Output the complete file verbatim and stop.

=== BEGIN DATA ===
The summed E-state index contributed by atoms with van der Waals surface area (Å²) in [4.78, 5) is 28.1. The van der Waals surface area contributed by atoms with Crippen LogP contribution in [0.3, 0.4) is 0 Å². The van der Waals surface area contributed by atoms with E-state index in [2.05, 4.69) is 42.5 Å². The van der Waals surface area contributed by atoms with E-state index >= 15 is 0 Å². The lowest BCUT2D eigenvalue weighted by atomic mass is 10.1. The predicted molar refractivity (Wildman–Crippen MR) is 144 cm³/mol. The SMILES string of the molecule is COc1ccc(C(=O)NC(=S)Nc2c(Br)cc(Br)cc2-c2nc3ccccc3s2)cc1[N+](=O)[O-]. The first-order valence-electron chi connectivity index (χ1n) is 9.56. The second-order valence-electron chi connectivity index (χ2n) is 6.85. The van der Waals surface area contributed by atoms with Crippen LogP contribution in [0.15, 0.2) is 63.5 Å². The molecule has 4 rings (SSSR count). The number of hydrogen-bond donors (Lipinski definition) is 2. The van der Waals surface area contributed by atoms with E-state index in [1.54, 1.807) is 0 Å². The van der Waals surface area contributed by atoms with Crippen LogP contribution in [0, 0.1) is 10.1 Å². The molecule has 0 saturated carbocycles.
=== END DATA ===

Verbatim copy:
The summed E-state index contributed by atoms with van der Waals surface area (Å²) in [4.78, 5) is 28.1. The van der Waals surface area contributed by atoms with Crippen LogP contribution in [0.3, 0.4) is 0 Å². The van der Waals surface area contributed by atoms with E-state index in [2.05, 4.69) is 42.5 Å². The van der Waals surface area contributed by atoms with E-state index >= 15 is 0 Å². The lowest BCUT2D eigenvalue weighted by atomic mass is 10.1. The predicted molar refractivity (Wildman–Crippen MR) is 144 cm³/mol. The SMILES string of the molecule is COc1ccc(C(=O)NC(=S)Nc2c(Br)cc(Br)cc2-c2nc3ccccc3s2)cc1[N+](=O)[O-]. The first-order valence-electron chi connectivity index (χ1n) is 9.56. The second-order valence-electron chi connectivity index (χ2n) is 6.85. The van der Waals surface area contributed by atoms with Crippen LogP contribution in [0.15, 0.2) is 63.5 Å². The molecule has 4 rings (SSSR count). The number of hydrogen-bond donors (Lipinski definition) is 2. The van der Waals surface area contributed by atoms with E-state index in [1.54, 1.807) is 0 Å². The van der Waals surface area contributed by atoms with Crippen LogP contribution in [0, 0.1) is 10.1 Å². The molecule has 0 saturated carbocycles.